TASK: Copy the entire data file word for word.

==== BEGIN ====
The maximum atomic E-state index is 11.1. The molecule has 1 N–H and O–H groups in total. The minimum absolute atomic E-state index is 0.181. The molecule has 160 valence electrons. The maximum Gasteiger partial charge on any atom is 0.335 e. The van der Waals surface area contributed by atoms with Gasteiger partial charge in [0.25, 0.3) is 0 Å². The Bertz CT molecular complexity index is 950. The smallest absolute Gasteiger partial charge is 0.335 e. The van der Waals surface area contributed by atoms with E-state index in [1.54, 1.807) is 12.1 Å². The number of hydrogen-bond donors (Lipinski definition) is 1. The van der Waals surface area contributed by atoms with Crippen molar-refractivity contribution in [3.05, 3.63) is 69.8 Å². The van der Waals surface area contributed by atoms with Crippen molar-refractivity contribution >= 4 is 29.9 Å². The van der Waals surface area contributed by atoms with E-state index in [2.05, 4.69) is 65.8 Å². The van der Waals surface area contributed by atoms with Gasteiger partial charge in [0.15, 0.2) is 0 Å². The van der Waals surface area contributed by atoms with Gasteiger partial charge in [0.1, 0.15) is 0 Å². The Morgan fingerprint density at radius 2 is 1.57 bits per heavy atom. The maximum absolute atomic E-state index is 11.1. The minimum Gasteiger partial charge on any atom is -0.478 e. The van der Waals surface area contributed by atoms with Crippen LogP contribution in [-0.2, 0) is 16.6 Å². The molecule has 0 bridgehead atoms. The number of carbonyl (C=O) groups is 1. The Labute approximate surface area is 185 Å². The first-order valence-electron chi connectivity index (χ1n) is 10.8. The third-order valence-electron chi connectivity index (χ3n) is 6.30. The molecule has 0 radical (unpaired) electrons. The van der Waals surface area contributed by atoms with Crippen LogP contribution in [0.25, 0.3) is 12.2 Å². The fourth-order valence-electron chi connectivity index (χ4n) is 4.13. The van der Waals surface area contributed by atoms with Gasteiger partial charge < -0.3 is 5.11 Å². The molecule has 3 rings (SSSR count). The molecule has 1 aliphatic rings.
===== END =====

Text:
The maximum atomic E-state index is 11.1. The molecule has 1 N–H and O–H groups in total. The minimum absolute atomic E-state index is 0.181. The molecule has 160 valence electrons. The maximum Gasteiger partial charge on any atom is 0.335 e. The van der Waals surface area contributed by atoms with Gasteiger partial charge in [0.25, 0.3) is 0 Å². The Bertz CT molecular complexity index is 950. The smallest absolute Gasteiger partial charge is 0.335 e. The van der Waals surface area contributed by atoms with E-state index in [1.54, 1.807) is 12.1 Å². The number of hydrogen-bond donors (Lipinski definition) is 1. The van der Waals surface area contributed by atoms with Crippen molar-refractivity contribution in [3.05, 3.63) is 69.8 Å². The van der Waals surface area contributed by atoms with Crippen molar-refractivity contribution >= 4 is 29.9 Å². The van der Waals surface area contributed by atoms with E-state index in [2.05, 4.69) is 65.8 Å². The van der Waals surface area contributed by atoms with Gasteiger partial charge in [0.15, 0.2) is 0 Å². The van der Waals surface area contributed by atoms with Gasteiger partial charge in [0.1, 0.15) is 0 Å². The Morgan fingerprint density at radius 2 is 1.57 bits per heavy atom. The maximum absolute atomic E-state index is 11.1. The minimum Gasteiger partial charge on any atom is -0.478 e. The van der Waals surface area contributed by atoms with Crippen LogP contribution in [-0.2, 0) is 16.6 Å². The molecule has 0 bridgehead atoms. The number of carbonyl (C=O) groups is 1. The Labute approximate surface area is 185 Å². The first-order valence-electron chi connectivity index (χ1n) is 10.8. The third-order valence-electron chi connectivity index (χ3n) is 6.30. The molecule has 0 radical (unpaired) electrons. The van der Waals surface area contributed by atoms with Crippen LogP contribution in [0.25, 0.3) is 12.2 Å². The fourth-order valence-electron chi connectivity index (χ4n) is 4.13. The van der Waals surface area contributed by atoms with Gasteiger partial charge < -0.3 is 5.11 Å². The molecule has 3 rings (SSSR count). The molecule has 1 aliphatic rings.